10 Reasons the IUD Is Perfect for Moms Who Are Done With Babies ... For Now


You know that quiet, mysterious girl who seems to come out of nowhere, and suddenly everyone's talking about her? Well my friends, the IUD is the birth control version of that girl. If you've been wondering what the big deal is with this highly-effective, long-lasting method we've got the full scoop right here.


The intrauterine device (IUD) is 99 percent effective at preventing pregnancy. It's not the most commonly-used form of birth control yet, but its use is growing by leaps and bounds. 

Women choose the IUD because it's an easy form of birth control. Once it's in, you're protected -- for years. And you don't have to do anything else. Here's everything you need to know about the IUD.

1. What it is. The IUD is a device that gets implanted inside your uterus. It's T-shaped and just over an inch tall, not counting the string attached to one end.

There are two different kinds of IUDs used in the U.S. The ParaGard is made with a small amount of copper. And there's a hormonal version sold as the Mirena, Skyla, and the newly-approved Liletta. This second kind of IUD is made with a small amount of levonorgestrel, a progestin. The hormone level released is lower than that of the pill, and it stays mostly local instead of going through your blood system.

2. How it works. The IUD seems to work two different ways, we think. (Believe it or not, doctors are still not completely sure about this!) It prevents sperm from fertilizing any eggs you release. And it changes the lining in your uterus so even if an egg does get fertilized, it can't implant itself.

3. Possible side effects. With the ParaGard, your periods may become heavier, cramps may intensify, and you may bleed between periods. With the Mirena, periods may become lighter and in some cases disappear altogether. (More of a benefit, for some women!)

4. Insertion. This is a two-step process. First, your doctor will insert a sterile instrument to measure you. Then they use a special tool to feed the IUD through your vagina and into your uterus. There is some pinching, so it's a good idea to take some pain reliever before your appointment. (I also had a glass of wine. Don't tell my doctor.)

You should be able to go on with your day as usual after that. Really -- you don't have to spend the rest of the day "recovering" in bed or anything like that.

5. How soon you can have sex. Once your IUD has been inserted it should be immediately effective. However, some doctors recommend you wait 24 hours just to be safe.

More from The Stir: Most Women Are Still Not Using the Best Method of Birth Control

6. How long it lasts. You can keep the copper ParaGard in for up to 10 years. You can keep the hormonal Mirena for up to 5 years.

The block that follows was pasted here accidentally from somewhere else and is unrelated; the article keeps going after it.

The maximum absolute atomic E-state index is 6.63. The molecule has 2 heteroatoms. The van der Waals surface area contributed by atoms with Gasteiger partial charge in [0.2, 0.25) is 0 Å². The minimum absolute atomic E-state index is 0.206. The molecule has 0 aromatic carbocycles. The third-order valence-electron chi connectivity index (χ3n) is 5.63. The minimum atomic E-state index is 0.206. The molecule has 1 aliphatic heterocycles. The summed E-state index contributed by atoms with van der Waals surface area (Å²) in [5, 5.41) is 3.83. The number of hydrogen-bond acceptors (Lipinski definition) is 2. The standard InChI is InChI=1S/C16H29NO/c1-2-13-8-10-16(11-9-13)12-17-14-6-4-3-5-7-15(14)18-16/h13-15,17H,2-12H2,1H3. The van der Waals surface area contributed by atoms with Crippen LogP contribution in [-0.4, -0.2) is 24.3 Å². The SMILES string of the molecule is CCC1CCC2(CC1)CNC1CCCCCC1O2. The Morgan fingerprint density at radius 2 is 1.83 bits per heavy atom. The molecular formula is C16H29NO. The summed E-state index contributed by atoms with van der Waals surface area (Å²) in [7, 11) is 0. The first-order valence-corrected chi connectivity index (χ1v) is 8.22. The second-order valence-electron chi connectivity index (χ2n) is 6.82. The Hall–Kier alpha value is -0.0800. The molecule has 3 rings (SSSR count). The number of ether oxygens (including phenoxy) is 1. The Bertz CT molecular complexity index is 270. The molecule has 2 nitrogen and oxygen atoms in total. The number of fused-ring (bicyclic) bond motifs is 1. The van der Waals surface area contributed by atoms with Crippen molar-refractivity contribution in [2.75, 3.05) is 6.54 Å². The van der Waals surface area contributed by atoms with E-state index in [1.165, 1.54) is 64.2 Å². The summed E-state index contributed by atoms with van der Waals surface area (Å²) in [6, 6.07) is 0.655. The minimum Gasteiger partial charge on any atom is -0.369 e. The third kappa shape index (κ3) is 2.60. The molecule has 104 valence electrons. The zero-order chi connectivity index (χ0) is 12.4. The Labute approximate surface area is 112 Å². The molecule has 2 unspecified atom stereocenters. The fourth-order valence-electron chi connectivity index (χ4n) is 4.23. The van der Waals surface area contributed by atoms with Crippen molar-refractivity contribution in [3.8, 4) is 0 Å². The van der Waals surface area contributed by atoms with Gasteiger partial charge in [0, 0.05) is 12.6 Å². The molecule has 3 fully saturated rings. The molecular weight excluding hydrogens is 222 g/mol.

7. Breastfeeding. You can have an IUD inserted right after childbirth, and it shouldn't interfere with breastfeeding at all.

8. How soon you can conceive after removal. Once your IUD is out, your body should return to its previous fertility right away. 

Remember that scene in Don't Be Tardy where Kim Zolciak yanks out her own IUD because she wants to make a baby NOW? Don't do that. Let your doctor do it.

9. How it feels. You shouldn't be able to feel your IUD inside your body. However, your partner may be able to feel the string during sex. If this bothers either of you, ask your doctor to trim that string.

10. Who should get one. Most healthy, ovulating women should be able to get an IUD. It's recommended for women who aren't at risk for STDs. If you are in a monogamous relationship, and know your partner is monogamous, too, you are likely a good candidate.

11. Myths. You may have heard the IUD causes uterine infections which can lead to infertility. An earlier version of the IUD introduced in the 1970s was linked to infections, but it turns out the device wasn't causing infections after all. Nevertheless, that IUD was taken off the market. 

And some people believe the IUD is only for women over 35, or women who are done making babies. Not so! Teens, younger women, and women who expect to have more children can also get one.

12. Cost. The IUD is expensive! Up to $900, not including the doctor visits. That's one of the biggest reasons why more women don't use it. However, more and more insurance policies are covering it -- because it's way less expensive to cover than a baby.

What if your insurance still doesn't cover it? You may be relieved to know that the Liletta is being made available at public health clinics at below-market costs, making it more affordable to women of all income levels, with or without insurance.

Every woman who uses an IUD may tell you a different story. I tried both kinds, and the Mirena works much better for me.

Have you ever considered using an IUD -- or are you using one now?


Image via Image Point Fr/Shutterstock; © iStock.com/flocu




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